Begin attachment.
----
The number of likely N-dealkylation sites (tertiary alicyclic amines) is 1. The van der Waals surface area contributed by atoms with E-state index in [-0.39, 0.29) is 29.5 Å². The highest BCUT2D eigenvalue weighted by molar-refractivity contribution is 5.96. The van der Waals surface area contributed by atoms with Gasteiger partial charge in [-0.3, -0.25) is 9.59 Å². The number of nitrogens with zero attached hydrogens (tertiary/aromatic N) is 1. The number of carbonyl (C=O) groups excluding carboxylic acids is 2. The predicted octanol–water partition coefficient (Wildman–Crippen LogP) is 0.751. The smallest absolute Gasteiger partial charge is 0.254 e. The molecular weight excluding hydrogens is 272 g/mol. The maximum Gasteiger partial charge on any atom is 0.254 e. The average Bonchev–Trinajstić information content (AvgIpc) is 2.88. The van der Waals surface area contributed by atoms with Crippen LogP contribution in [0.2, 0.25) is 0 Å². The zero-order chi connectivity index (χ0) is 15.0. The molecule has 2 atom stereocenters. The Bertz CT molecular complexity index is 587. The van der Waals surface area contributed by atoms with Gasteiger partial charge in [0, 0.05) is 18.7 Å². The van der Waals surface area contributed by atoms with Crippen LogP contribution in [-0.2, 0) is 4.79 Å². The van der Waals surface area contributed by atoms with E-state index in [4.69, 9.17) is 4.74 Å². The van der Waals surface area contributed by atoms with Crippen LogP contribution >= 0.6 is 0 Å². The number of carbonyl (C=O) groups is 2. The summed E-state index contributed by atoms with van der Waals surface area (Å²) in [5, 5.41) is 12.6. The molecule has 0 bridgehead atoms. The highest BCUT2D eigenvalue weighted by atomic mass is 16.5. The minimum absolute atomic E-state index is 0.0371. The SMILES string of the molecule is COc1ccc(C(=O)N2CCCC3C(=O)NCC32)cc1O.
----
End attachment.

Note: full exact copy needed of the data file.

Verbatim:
The number of likely N-dealkylation sites (tertiary alicyclic amines) is 1. The van der Waals surface area contributed by atoms with E-state index in [-0.39, 0.29) is 29.5 Å². The highest BCUT2D eigenvalue weighted by molar-refractivity contribution is 5.96. The van der Waals surface area contributed by atoms with Gasteiger partial charge in [-0.3, -0.25) is 9.59 Å². The number of nitrogens with zero attached hydrogens (tertiary/aromatic N) is 1. The number of carbonyl (C=O) groups excluding carboxylic acids is 2. The predicted octanol–water partition coefficient (Wildman–Crippen LogP) is 0.751. The smallest absolute Gasteiger partial charge is 0.254 e. The molecular weight excluding hydrogens is 272 g/mol. The maximum Gasteiger partial charge on any atom is 0.254 e. The average Bonchev–Trinajstić information content (AvgIpc) is 2.88. The van der Waals surface area contributed by atoms with Crippen LogP contribution in [0.2, 0.25) is 0 Å². The zero-order chi connectivity index (χ0) is 15.0. The molecule has 2 atom stereocenters. The Bertz CT molecular complexity index is 587. The van der Waals surface area contributed by atoms with Gasteiger partial charge in [0, 0.05) is 18.7 Å². The van der Waals surface area contributed by atoms with Crippen LogP contribution in [-0.2, 0) is 4.79 Å². The van der Waals surface area contributed by atoms with E-state index in [4.69, 9.17) is 4.74 Å². The van der Waals surface area contributed by atoms with Crippen LogP contribution >= 0.6 is 0 Å². The number of carbonyl (C=O) groups is 2. The summed E-state index contributed by atoms with van der Waals surface area (Å²) in [5, 5.41) is 12.6. The molecule has 0 bridgehead atoms. The highest BCUT2D eigenvalue weighted by atomic mass is 16.5. The minimum absolute atomic E-state index is 0.0371. The SMILES string of the molecule is COc1ccc(C(=O)N2CCCC3C(=O)NCC32)cc1O.